At lower altitudes (below 2000m ASL), you will walk in the Little Berg, with its eroded sandstone cliffs, rolling grassland, indigenous forests and clear mountain streams. You will either see or hear baboons, and you may also see buck species like duiker, oribi, grey rebuck, and eland. Raptors are not uncommon, and you may well spot Jackall Buzzards, Black Eagles, Cape Vultures and Bearded Vultures.
On the escarpment (3000 metres ASL), you will find a desolate and open landscape, with large valleys and undulating hills. Plant life is limited to hardy grasses and schrubs, and apart from baboons and raptors, you are not likely to see many animals. Views of the Lesotho plateau, the sheer cliff faces of the Drakensberg, and of the valleys down below in South Africa, are beautifully dramatic.
Cockade Pass is a difficult hike, particularly in wet, misty conditions. It is steep and fairly technical in places. Often the hiker must scramble or climb up steep rock or tip-toe around narrow ledges. You will use both your arms and legs.
Stream crossings are also common. We could not find a clear path for most of the pass, although some claim that such a path exists. Bush bashing was therefore the order of the day. Near its bottom, Cockade Pass has thick vegetation, and we found the going tough and progress slow.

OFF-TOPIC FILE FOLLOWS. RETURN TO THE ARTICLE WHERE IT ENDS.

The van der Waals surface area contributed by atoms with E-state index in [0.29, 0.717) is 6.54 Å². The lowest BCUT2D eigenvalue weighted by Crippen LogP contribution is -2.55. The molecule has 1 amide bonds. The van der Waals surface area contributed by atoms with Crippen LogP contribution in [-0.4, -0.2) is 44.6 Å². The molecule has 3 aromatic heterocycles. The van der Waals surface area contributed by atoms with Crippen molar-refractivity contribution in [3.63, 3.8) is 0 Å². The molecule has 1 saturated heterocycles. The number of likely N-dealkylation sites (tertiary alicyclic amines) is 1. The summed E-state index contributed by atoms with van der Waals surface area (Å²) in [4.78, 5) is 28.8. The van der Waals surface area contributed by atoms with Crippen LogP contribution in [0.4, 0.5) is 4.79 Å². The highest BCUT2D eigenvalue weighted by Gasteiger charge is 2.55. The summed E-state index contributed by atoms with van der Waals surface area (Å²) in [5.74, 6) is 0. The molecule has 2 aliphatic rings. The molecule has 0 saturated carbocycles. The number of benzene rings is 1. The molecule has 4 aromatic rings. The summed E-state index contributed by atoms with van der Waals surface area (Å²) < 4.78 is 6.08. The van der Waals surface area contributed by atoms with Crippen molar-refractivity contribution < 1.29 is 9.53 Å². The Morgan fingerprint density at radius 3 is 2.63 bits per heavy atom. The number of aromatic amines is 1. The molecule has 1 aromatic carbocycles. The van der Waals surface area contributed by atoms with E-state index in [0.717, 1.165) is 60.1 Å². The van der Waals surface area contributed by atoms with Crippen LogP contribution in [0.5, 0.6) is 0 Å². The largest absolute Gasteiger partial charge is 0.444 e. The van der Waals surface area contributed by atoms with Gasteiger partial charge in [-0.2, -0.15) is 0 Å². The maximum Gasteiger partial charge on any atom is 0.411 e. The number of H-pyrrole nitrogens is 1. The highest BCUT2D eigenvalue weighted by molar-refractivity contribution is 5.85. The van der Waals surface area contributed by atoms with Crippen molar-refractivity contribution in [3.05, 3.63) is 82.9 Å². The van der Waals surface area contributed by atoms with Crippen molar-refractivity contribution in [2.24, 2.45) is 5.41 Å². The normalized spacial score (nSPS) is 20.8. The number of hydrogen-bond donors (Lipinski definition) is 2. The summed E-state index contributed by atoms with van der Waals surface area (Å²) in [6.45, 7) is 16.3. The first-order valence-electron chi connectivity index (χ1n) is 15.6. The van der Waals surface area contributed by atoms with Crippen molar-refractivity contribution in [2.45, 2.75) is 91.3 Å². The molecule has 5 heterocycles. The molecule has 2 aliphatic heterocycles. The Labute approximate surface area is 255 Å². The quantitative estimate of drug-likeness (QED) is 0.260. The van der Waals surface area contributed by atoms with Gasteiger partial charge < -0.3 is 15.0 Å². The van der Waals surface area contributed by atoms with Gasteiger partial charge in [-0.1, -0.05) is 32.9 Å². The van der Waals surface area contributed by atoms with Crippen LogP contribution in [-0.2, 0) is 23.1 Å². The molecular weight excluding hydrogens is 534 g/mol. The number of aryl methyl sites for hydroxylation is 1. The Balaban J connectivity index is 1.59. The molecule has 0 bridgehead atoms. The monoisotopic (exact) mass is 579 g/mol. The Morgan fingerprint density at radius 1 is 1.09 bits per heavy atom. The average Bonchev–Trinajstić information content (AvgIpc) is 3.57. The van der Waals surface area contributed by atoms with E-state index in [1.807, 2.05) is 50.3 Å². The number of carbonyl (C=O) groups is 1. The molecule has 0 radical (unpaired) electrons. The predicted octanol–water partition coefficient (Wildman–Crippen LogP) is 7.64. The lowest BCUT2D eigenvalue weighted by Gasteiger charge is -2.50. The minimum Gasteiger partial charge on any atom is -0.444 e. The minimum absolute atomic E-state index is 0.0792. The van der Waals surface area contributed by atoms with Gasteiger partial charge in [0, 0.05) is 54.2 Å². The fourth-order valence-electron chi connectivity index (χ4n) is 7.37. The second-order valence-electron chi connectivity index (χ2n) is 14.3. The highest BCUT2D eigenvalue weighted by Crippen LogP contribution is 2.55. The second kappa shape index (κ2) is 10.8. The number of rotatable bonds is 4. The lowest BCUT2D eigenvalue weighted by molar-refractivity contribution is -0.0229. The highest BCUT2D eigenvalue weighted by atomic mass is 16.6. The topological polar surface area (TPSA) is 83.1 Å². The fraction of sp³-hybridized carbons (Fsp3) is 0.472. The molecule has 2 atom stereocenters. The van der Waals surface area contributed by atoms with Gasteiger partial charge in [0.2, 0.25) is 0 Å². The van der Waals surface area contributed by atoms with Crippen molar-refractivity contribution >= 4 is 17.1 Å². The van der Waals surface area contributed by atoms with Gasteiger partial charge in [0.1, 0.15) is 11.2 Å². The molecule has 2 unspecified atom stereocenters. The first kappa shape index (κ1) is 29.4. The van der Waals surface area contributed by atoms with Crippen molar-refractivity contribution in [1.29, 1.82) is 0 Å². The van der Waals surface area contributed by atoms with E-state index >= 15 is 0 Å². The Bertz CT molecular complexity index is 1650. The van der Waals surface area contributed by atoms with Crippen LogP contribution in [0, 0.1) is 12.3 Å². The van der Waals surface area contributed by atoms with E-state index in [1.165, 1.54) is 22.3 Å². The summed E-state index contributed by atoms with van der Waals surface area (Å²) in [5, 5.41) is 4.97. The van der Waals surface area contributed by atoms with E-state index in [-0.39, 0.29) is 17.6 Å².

Navigation in the pass is also not always self-evident. Initially one follows the Xeni River, and the turnoff into Cockade Pass proper is fairly evident. Thereafter, there are a number of steep dead-end gullies, which are not easily avoided unless one has a GPS.
As for the rest of the hike, Little Berg hiking is equivalent to standard hiking in South Africa, with perhaps one difference, that routes are not clearly marked, although the path should be fairly obvious.
Our escarpment hike was short, around 5km, and we found the going to be easy. Although there was no path as such, cairns indicated the general direction fairly well. Mlambonja Pass, although steep, has a clear path and does not require scrambling, and I would recommend it as the easiest route to the escarpment for persons unfamiliar with the Catheral Peak area.
At the bottom of Mlambonja Pass, however, the vegetation is dense. We lost the path and had to do some bush bashing. The top of Mlambonja Pass is marked by a large cairn. Finding the top of Cockade Pass, had one completed our circular route in reverse, might have been a challenge, because there are a number of similar-looking gaps in the escarpment in the area around the top of Cockade Pass.
Cockade is a tough pass. I would recommend it only for people who know the Cathedral Peak area, suffer from curiosity, and seek a challenge. It is advisable to be fit, strong, and to have some navigation experience in the Drakensberg. There are more comfortable alternatives in the Cathedral Peak area which will allow much the same scenery.
Bookings and permits
A permit fee of R70 per person, per night, is payable to hike in the Kwa-Zulu Natal Drakensberg and that could be done at the KZN Wildlife Office at Didima (i.e. the start of the hike).
No bookings are required unless you wish to sleep in a cave, which you can book free of charge.
A detailed 1:50000 topographical map of the Cathedral Peak area, called map No. 2, is essential and can also be purchased at Didima.